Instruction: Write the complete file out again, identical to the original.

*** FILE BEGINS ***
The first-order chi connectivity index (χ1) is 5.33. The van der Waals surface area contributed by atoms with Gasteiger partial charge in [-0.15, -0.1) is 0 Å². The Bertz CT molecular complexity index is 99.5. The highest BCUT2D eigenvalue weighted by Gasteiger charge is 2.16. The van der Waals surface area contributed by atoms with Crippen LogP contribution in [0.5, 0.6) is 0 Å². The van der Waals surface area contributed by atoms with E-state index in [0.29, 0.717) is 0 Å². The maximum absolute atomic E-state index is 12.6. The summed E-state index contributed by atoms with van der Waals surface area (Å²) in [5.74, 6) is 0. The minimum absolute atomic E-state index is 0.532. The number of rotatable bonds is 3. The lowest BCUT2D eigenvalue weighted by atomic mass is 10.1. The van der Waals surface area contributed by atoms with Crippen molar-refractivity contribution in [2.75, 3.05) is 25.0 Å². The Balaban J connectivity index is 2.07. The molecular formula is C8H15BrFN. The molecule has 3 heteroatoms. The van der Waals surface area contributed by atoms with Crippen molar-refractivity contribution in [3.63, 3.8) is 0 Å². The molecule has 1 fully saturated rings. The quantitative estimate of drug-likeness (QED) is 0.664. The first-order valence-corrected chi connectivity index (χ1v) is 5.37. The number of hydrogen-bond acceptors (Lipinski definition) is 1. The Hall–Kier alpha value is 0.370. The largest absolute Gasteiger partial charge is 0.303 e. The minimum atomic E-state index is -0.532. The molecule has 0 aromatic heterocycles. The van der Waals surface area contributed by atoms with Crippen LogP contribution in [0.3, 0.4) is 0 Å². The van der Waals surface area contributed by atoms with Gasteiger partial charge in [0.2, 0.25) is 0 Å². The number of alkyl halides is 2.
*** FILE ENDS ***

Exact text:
The first-order chi connectivity index (χ1) is 5.33. The van der Waals surface area contributed by atoms with Gasteiger partial charge in [-0.15, -0.1) is 0 Å². The Bertz CT molecular complexity index is 99.5. The highest BCUT2D eigenvalue weighted by Gasteiger charge is 2.16. The van der Waals surface area contributed by atoms with Crippen LogP contribution in [0.5, 0.6) is 0 Å². The van der Waals surface area contributed by atoms with E-state index in [0.29, 0.717) is 0 Å². The maximum absolute atomic E-state index is 12.6. The summed E-state index contributed by atoms with van der Waals surface area (Å²) in [5.74, 6) is 0. The minimum absolute atomic E-state index is 0.532. The number of rotatable bonds is 3. The lowest BCUT2D eigenvalue weighted by atomic mass is 10.1. The van der Waals surface area contributed by atoms with Crippen molar-refractivity contribution in [2.75, 3.05) is 25.0 Å². The Balaban J connectivity index is 2.07. The molecular formula is C8H15BrFN. The molecule has 3 heteroatoms. The van der Waals surface area contributed by atoms with Crippen molar-refractivity contribution in [3.63, 3.8) is 0 Å². The molecule has 1 fully saturated rings. The quantitative estimate of drug-likeness (QED) is 0.664. The first-order valence-corrected chi connectivity index (χ1v) is 5.37. The number of hydrogen-bond acceptors (Lipinski definition) is 1. The Hall–Kier alpha value is 0.370. The largest absolute Gasteiger partial charge is 0.303 e. The minimum atomic E-state index is -0.532. The molecule has 0 aromatic heterocycles. The van der Waals surface area contributed by atoms with Crippen LogP contribution in [0.3, 0.4) is 0 Å². The van der Waals surface area contributed by atoms with Gasteiger partial charge in [0.2, 0.25) is 0 Å². The number of alkyl halides is 2.